This is another site that has been distracting me. The microscopy site is still in beta-testing, so any suggestions are welcome. The "head VL person" is on vacation for August; when he returns, the fate of these pages will be determined. Hopefully, they will be incorporated as the newest new area in the WWW-VL. This is a nice teaching resource for putting a lot of microscopy Web resources in one place. Maintained by Scott Russell, EM Lab, University of Oklahoma. (****)
August 19, 1996 - WWW-Virtual Library: Botany
When CERN created the Web, there were no search engines. Therefore the only way to navigate the Web was through lists like this one at CERN. This lists essential links in botany and is kept up-to-date. The Botany WWW-VL was created by Keith Robison at Harvard who receive a Magellan 4-star rating for this site and who maintained it up until June. Currently maintained as a public service by S. Russell. (****)
August 16, 1996 - Biology Hypertextbook Chapters
This is a good biology hypertext book for undergraduate students and AP biology students alike! The topics covered are reasonably complete in the cell/molecular/genetics areas. Chapters currently supported include: Chemistry Review, Large Molecules, Cell Biology, Enzyme Biochemistry, Glycolysis and the Krebs Cycle, Photosynthesis, Central Dogma (DNA), Mendelian Genetics, Prokaryotic Genetics and Gene Expression, Recombinant DNA, Immunology. This site may be slightly too advanced for non-majors at smaller universities--a good intro to the topics for most others. There are new chapters added from time to time. Assembled and maintained at hyperbio@mit.edu. (****)
August 12-15, 1996 - Gone to a Conference!
I'm at a FASEB conference, so no new postings until Friday.
August 9, 1996 - Trees of the Pacific Northwest
This site is the home page for a dendrology course at OSU and a nice informational page in its own right. The main features are an illustrated, graphic dichotomous key to the trees, information about conifers of the Northwest, 4 mystery trees to identify and links to other tree sites. The dichotomous key quickly provides the user with a genus name, the characteristics of the genus and links to species pages for the actual identification. There are numerous thumbnail photos attached to excellent color photographs and primitive sketches. Too bad it's mainly just for the Northwest! Site constructed by Betsy Littlefield and Ed Jensen; College of Forestry, Oregon State University. (****)
August 8, 1996 - BIODIDAC Picture Resources
Pictures holdings in Botany/Botanique include members of the Ascomycota, Bacteria, Basidiomycota, Bryophyta, Chlorophyta, Chrysophyta, Coniferophyta, Dicotyledons, General, Monocotyledons, Myxomycota, Phaeophyta, Pterophyta, Rhodophyta and Zygomycota. Sizes range from 5K to 50K GIFs with sizes up to 1200 x 1200 for diagrams and 256 color GIFs of 400 x 400 resolution. Send email address to access pictures. More than 2200 are housed here in all areas of biology. Site constructed by Department of Biology, University of Ottawa, Canada. (****)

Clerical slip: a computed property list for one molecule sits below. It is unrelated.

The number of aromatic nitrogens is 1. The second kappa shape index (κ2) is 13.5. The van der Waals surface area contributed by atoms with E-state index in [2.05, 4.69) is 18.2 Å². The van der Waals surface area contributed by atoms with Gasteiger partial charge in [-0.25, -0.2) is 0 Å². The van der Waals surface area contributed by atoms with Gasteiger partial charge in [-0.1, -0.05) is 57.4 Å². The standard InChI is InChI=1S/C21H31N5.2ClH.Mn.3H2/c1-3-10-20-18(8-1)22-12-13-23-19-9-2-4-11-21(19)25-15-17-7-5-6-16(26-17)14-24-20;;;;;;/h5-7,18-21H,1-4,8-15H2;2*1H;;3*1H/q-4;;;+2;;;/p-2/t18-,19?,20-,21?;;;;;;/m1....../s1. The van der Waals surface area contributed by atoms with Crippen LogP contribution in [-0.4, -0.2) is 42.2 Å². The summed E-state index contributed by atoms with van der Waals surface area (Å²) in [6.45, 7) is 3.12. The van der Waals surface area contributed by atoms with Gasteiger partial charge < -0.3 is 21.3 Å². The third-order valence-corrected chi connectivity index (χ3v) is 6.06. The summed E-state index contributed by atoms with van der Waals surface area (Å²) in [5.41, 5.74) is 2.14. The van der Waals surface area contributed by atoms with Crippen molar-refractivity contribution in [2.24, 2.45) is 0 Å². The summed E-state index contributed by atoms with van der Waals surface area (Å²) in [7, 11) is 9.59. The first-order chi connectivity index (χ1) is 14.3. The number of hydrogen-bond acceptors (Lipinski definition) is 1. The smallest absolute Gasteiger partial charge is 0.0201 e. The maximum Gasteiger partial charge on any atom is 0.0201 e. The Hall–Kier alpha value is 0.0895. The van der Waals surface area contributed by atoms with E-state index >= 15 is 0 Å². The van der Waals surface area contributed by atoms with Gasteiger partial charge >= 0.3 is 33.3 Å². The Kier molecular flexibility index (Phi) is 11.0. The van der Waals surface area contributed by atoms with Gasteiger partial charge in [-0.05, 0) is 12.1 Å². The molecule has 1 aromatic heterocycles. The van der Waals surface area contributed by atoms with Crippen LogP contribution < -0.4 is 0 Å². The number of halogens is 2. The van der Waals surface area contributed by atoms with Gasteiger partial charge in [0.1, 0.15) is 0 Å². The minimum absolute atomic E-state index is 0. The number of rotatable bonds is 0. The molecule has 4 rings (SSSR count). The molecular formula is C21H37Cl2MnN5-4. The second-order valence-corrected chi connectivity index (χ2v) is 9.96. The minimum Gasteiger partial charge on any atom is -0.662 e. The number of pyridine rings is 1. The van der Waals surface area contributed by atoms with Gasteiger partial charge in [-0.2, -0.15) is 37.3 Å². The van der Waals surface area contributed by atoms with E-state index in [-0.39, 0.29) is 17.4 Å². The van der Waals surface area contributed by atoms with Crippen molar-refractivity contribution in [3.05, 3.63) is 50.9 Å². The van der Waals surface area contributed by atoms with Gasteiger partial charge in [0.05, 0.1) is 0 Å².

August 7, 1996 - Periodic Table of Elements
A periodic table is one of the staple references of a scientist. They are all very similar, but I pick this one for its coverage of x-ray emission spectra (for EDS or WDS). Each element also has the usual constants stated, plus relative isotope concentrations, half-lives of unstable isotopes and other goodies. Also, there are links to other periodic tables. Allen R. Sampson, Advanced Research Systems. Nice job Allen! (****)
August 6, 1996 - Marine Botany
This is part of a photography database at California Polytechnic Universtiy at San Luis Obispo. This section contains photos of 23 marine plants and algae common to the California coast and information on the taxa. The photos include 60K to 90K JPG files (often 640 X 480) of high quality with thumbnails included. This site has been closed.
August 5, 1996 - FAQs about Tree and Shrub Care
This is a much more practical site than I usually feature. It features pages on: planting trees (when, how, what not to do), pruning, organic gardening, coping with drought, problems with plantings, mulching, soil compaction, prevention of damage and a variety of new topics periodically. The write-ups are accurate and reasonably complete, though not encyclopedic. Surprisingly, this is a commercial site, but one that shares a lot of information. Site constructed by Keslick & Son, Modern Arboriculture & Landscape Maintenance(***1/2)
August 2, 1996 - Mechanisms of Herbicide Action - gone, but not forgotten
This is a very nice overview of the cell biological mechanisms of herbicide action in plants as found in Plant Biology 122 lecture notes at UC-Davis. These are put on the Web as supplemental readings. Topics include Absorption/Uptake of herbicides, Mitotic Inhibitors and Amino Acid Synthesis Inhibitors. Each site is complete with chemical formulas and descriptions of mode of action. Site by Richard H. Falk, Department of Plant Biology, University of California, Davis. (***1/2)
August 1, 1996 - Biology 10 Supplemental Readings - gone, but not forgotten
This is a model of how readings on the Web can be both authoritative and a resource to advanced distance learning. It is not light reading, but it is comprehensible, current, and appropriately illustrated. Topics include the: Origin of life, A little chemistry, Cell structure and function, Photosynthesis, Respiration, Cell Division, Heredity, Molecular Biology, Genetic engineering. Site by Richard H. Falk, Department of Plant Biology, University of California, Davis. (****)
Past, past links (by date):
2006: January
2005: January, February, March, April, May, June, July, August, September, October, November, December
2003: January, February, March, April, May, June, July, August, September, October, November, December
2002: January, February, March, April, May, June, July, August, September, October, November, December
2001: January, February, March, April, May, June, July, August, September, October, November, December
2000: January, February, March, April, May, June, July, August, September, October, November, December
1999: January, February, March, April, May, June, July, August, September, October, November, December
1998: January*, February*, March*, April*, May*, June*, July, August, September, October, November, December   (*Leigh's links)
1997: January, February, March, April, May, June, September*, October*, November*, December*    (*Leigh's links)
1996: February, March, April, May, June, July, August, September, October, November, December
Or search by: Subject Index
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http://www.ou.edu/cas/botany-micro/bot-linx/aug96.shtml